[Written By: Annegret Maja Fiedler]
[Illustration: Lara Delmage]
It is 8:00 am. I am hunched in front of my mirror, concealing acne scars and the bags under my eyes. I then fill in my brows, apply blush on the apples of my cheeks, and swipe mascara on to my lashes. I dab some highlighter under the brow bone and inner corners of my eyes, and instantly look more awake. This routine takes less than 10 minutes of my morning and allows me to feel put together for a day of lectures, labs, and then work in the afternoon.
“You don’t need makeup to feel good” – I do not care, because I feel good.
It’s a regular weekday; I am wearing one of my retro blouses, decorated with flags from all over the world, a 90s hand-me-down from my mother. My denim jacket, decorated with enamel pins, also belonged to my mother and is over a decade old. My high-waisted black jeans are the only jeans I actually own, because they are comfortable to wear. I go between this and my high-waisted black button-up denim skirt. My shoes are 1461 cherry red Doc Martens, which have saved me from all kinds of peril in the mosh pit and clubs. This is a typical everyday outfit for me, it flatters my boyish figure, and my flag-print blouse always gets compliments, whether they are from classmates or drunk strangers on Sauchiehall Street.
I present myself the way I want to. I am defeating the years I have spent loathing the way I looked. I used to lack self-esteem, mainly due to bullying. At 21 years of age, I can safely say I am empowered by my own appearance. I have stopped caring about what other people think of how I look. I would have never gotten my septum pierced if I cared about people finding it ugly. The day I decided to get it done, I thought, “fuck what everyone says, I’m going to be a rebel!”. I know, this is very cliché ‘young adult’ behaviour. That doesn’t matter to me.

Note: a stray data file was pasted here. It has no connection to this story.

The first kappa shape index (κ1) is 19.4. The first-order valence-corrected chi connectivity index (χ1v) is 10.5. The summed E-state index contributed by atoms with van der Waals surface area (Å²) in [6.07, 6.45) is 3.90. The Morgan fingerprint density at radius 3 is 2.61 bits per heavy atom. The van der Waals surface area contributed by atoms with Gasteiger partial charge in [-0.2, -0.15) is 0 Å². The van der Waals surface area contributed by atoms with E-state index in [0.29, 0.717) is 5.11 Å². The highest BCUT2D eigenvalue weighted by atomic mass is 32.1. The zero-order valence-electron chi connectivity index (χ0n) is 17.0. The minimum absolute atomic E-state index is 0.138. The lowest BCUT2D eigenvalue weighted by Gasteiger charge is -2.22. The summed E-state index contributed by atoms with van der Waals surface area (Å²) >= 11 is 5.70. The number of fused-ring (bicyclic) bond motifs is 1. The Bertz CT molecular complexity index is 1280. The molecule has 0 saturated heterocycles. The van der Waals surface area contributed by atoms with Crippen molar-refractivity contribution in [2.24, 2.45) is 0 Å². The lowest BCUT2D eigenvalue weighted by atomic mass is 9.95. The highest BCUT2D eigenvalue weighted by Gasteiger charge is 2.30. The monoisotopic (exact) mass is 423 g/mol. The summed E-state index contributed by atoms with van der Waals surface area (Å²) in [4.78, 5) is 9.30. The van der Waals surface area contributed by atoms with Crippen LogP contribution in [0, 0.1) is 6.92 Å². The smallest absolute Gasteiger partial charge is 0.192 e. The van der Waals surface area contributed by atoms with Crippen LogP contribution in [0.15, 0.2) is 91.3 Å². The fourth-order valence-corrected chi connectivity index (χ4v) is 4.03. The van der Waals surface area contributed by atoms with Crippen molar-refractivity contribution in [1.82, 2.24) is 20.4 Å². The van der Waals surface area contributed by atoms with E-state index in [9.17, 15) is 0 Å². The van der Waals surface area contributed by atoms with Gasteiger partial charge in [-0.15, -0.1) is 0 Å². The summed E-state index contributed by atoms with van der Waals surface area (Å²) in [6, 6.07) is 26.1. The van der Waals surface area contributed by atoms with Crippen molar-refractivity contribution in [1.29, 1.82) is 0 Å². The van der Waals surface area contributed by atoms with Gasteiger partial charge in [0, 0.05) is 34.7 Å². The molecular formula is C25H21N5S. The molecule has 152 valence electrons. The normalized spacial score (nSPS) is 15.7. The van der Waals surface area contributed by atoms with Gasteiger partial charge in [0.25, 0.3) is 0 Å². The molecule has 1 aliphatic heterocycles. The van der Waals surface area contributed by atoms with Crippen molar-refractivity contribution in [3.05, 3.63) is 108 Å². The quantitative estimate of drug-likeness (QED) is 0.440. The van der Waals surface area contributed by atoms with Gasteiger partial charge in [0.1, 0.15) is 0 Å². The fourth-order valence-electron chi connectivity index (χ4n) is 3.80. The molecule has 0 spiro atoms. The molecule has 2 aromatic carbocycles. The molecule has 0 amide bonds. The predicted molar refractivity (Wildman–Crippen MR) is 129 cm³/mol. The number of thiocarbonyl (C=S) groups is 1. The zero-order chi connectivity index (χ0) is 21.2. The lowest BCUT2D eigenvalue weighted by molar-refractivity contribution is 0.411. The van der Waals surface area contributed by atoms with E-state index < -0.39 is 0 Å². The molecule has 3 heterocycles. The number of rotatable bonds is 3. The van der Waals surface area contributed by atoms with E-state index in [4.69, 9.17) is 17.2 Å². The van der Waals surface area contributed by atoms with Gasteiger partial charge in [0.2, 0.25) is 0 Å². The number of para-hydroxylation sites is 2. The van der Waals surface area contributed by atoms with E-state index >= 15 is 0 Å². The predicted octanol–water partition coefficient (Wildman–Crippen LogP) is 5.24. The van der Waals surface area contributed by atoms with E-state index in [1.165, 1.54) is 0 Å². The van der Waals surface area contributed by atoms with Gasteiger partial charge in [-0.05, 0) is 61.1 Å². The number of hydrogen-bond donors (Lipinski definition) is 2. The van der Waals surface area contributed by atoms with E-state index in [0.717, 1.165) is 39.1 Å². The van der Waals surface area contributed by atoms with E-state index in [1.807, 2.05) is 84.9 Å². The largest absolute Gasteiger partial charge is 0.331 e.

I have worked on my body confidence, and feel empowered from “within”. However, I still feel proud when I am told I have a distinct style, even if I usually just look like a stereotypical ‘West End Wanker’. I have never been heavily into fashion, but after abandoning ill-fitting clothes and baggy hoodies, I have discovered I feel comfortable in items which are often grungey, androgynous, and thrifted. I love heavier make-up on nights out, sometimes covering myself in glitter before diving into the dancefloor. I also don’t shy away from wearing a BDSM inspired choker, lacy bralette under some mesh, shorts, fishnets, and platform boots. I dare you to come at me with a cat-call – you will only make yourself look foolish. As long as I feel like I would compliment myself if I were someone else, I will wear it.
Ralph Lauren once said, “fashion is about something that comes from within you”, and the way I express myself through fashion reflects on what I feel is my ‘true self’. I am avoiding becoming philosophical, because there are certainly aspects of vanity and socialisation in the way I dress. I also acknowledge that I am privileged to be able to dress in a way that makes me feel confident, seeing as many are unable to dress how they would like to due to financial and oppressive political circumstances.
The point of this article is to make you think about the way you dress – does it make you feel good? I recommend donating or selling anything you do not enjoy wearing. Allow yourself to be inspired through Instagram. Experiment with looks you admire but have been too shy to try out. If you are content with your style, don’t let anyone else make you feel otherwise. Try to be less judgemental about what others wear and don’t be afraid to tell someone you enjoy what they’re wearing!